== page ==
Central Scotland to be first to benefit from UK's £5bn gigabit broadband

LaToya Harding
·Contributor
·2 min read
Electricity pylons are seen at the side of Loch Fyne in Scotland January 21, 2015.  Among the social housing estates of Scotland's fourth largest city, Ed Miliband's bid to unseat Prime Minister David Cameron is in trouble: His opposition Labour party is haemorrhaging support to nationalists. Though Scots voted to stay part of the United Kingdom in a Sept. 18 referendum, support for the Scottish National Party has since soared amid mistrust the London government won't deliver to Scotland's parliament the extra powers it promised to swing the poll result. Picture taken January 21, 2015.  REUTERS/Russell Cheyne (BRITAIN - Tags: POLITICS ENVIRONMENT SOCIETY ELECTIONS ENERGY)
More than 5,300 homes and businesses in Ayrshire, Edinburgh, Falkirk, Fife, Stirlingshire, Greater Glasgow and Lothian will get faster gigabit internet speeds under the nationwide programme. Photo: Reuters/POLITICS ENVIRONMENT SOCIETY ELECTIONS ENERGY

Central Scotland is set to be the first area in the UK to benefit from the government’s record £5bn ($6.9bn) investment in next-generation broadband.

More than 5,300 homes and businesses in Ayrshire, Edinburgh, Falkirk, Fife, Stirlingshire, Greater Glasgow and Lothian will get faster gigabit internet speeds under the nationwide programme.

These premises currently have slow speeds and were due to benefit from superfast broadband through the Scottish government’s Reaching 100 scheme, which is scheduled to invest £83m in the area.

However, an agreement between the UK and Scottish governments now means properties will get gigabit-capable full fibre broadband built directly to their doorsteps.

The UK Government has committed to delivering nationwide coverage of gigabit capable broadband through its £5bn UK Gigabit Programme, with a minimum target of 85% coverage by 2025.

The £5bn will be used to subsidise building in hard-to-reach areas that aren’t set to benefit from planned industry rollout. The move will future-proof internet connections in the area for the next thirty to forty years.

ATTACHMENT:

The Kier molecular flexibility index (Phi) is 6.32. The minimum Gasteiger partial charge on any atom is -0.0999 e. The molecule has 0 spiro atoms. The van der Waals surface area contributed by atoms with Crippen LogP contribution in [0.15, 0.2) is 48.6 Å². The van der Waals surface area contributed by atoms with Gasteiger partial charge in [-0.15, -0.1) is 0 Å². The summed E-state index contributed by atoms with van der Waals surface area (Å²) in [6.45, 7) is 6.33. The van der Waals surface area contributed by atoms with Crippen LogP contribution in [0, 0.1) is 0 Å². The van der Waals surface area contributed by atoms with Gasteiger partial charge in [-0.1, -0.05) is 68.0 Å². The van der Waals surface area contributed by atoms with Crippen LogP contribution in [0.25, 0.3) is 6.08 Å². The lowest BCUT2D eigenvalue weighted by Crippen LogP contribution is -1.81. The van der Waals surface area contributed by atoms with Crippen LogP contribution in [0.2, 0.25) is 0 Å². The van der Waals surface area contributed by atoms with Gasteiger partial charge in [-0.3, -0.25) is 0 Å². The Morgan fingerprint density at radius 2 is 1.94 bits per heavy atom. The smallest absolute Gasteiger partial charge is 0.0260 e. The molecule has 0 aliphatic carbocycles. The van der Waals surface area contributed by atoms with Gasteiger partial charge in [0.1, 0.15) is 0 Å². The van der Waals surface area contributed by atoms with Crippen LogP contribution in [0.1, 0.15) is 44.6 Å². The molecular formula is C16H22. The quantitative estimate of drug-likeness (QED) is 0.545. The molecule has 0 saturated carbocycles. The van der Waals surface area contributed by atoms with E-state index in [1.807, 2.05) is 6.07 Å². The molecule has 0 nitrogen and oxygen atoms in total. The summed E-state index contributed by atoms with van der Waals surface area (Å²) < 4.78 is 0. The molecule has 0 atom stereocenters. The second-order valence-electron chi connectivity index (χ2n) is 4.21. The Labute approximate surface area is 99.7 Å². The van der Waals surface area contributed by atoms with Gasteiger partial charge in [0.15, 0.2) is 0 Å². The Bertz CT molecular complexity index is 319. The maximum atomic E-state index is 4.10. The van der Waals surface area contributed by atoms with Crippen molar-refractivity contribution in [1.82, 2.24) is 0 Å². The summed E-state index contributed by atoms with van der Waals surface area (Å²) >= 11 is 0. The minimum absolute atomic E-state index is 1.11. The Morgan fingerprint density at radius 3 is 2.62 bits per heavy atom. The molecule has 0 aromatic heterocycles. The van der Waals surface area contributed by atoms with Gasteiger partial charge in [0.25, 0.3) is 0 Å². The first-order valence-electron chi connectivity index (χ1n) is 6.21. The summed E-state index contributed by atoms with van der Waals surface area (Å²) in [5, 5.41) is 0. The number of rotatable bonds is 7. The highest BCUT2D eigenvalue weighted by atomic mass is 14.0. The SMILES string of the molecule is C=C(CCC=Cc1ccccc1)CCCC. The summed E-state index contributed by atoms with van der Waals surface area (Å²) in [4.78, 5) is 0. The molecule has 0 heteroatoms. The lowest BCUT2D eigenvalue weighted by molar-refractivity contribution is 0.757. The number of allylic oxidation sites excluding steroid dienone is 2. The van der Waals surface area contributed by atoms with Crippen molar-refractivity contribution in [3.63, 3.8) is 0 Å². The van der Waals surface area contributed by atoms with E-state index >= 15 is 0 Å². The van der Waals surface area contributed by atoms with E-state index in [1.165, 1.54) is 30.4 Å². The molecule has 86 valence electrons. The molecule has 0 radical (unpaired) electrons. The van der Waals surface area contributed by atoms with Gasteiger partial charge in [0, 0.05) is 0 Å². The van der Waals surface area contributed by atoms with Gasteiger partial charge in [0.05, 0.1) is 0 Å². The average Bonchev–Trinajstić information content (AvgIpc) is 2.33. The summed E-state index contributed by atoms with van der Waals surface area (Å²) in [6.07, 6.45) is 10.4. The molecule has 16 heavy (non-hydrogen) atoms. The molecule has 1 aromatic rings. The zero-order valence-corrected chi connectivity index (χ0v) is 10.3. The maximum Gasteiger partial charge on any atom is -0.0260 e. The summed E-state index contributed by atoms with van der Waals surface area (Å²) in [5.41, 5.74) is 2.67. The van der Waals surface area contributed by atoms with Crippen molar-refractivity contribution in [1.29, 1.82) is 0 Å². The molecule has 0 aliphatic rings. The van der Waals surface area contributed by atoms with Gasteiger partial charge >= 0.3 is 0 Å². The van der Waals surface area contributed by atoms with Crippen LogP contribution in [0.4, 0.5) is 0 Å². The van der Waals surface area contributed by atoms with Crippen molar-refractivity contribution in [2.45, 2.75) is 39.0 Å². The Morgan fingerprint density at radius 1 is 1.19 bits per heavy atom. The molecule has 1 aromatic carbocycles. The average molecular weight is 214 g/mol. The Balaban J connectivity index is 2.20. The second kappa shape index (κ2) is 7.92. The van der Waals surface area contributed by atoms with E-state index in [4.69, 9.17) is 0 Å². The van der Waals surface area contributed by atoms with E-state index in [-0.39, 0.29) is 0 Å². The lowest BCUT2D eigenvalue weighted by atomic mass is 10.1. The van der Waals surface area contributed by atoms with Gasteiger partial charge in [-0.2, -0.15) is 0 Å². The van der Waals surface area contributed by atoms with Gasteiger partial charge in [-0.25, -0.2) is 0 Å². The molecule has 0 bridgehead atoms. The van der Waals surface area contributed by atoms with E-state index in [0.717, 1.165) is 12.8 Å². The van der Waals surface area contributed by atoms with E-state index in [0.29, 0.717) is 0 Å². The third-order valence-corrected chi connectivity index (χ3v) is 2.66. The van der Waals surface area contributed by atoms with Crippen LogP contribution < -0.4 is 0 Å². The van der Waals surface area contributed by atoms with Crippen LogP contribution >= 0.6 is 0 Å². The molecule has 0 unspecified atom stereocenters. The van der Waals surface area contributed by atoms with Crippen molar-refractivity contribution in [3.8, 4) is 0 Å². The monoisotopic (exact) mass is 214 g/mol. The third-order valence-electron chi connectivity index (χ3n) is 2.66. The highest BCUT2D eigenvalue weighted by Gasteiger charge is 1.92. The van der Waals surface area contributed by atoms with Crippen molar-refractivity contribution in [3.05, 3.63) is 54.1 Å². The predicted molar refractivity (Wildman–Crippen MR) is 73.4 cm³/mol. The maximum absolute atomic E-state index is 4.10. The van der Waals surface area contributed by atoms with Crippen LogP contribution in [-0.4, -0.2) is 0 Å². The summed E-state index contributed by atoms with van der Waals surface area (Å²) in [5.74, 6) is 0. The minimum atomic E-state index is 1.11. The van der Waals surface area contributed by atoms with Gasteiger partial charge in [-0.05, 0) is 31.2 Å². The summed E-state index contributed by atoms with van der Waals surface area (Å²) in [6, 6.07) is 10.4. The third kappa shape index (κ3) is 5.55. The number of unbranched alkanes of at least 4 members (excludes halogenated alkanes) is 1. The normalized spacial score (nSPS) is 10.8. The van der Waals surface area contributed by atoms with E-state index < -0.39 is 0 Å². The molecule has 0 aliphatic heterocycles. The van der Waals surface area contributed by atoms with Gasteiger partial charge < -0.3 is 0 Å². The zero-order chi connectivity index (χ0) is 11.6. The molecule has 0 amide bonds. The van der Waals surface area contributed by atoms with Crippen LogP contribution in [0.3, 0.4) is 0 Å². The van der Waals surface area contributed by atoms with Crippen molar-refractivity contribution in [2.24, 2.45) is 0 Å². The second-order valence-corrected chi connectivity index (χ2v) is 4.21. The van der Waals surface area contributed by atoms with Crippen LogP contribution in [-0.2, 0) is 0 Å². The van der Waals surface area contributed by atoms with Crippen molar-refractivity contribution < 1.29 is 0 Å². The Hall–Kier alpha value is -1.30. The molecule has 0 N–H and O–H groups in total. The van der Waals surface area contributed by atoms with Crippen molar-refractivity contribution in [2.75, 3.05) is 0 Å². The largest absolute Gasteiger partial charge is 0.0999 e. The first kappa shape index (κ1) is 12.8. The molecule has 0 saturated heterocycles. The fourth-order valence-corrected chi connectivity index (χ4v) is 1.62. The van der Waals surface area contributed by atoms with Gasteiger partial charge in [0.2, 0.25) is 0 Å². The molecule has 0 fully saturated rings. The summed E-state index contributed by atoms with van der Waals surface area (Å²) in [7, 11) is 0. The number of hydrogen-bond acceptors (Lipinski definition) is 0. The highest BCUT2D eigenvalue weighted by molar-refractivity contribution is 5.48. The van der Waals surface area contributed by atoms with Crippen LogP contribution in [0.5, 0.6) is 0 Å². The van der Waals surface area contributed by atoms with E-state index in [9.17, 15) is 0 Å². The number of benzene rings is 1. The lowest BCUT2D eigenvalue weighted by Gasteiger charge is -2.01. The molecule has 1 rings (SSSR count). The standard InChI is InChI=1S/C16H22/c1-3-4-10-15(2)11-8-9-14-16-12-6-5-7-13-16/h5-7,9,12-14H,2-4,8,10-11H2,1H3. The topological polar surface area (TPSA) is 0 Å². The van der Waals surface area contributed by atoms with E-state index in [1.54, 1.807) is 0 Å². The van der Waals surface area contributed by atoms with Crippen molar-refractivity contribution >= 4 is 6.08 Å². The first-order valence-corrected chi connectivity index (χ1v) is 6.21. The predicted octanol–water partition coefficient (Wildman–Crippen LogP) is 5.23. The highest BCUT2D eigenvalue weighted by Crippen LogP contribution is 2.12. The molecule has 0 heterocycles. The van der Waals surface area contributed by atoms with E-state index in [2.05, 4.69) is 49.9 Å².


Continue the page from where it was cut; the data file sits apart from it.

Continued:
“It is our mission to deliver lightning-fast next-generation internet connections to all parts of the UK as we build back better from the pandemic, Matt Warman, UK minister for digital infrastructure, said. “And this is just the start.”

“Other areas of Scotland and the rest of the UK will benefit from our record investment in this n

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Scotland’s connectivity minister Paul Wheelhouse said: “The past year has demonstrated beyond doubt just how vital digital connectivity is across all areas of our lives – from health, wellbeing and education to social and economic recovery.”

“That’s why the Scottish government is investing £579m in funding towards the £600m cost of our Reaching 100% programme, building the infrastructure which, together with commercially-driven work, will ensure access to superfast broadband speeds to 100% of homes and businesses across Scotland.”

The Scottish government’s R100 programme is in the process of ensuring that all homes and businesses across Scotland can access superfast broadband.

Superfast broadband provides minimum speeds of 30 megabits per second, whereas gigabit broadband delivers lightning-fast speeds capable of reaching 1,000 megabits per second.

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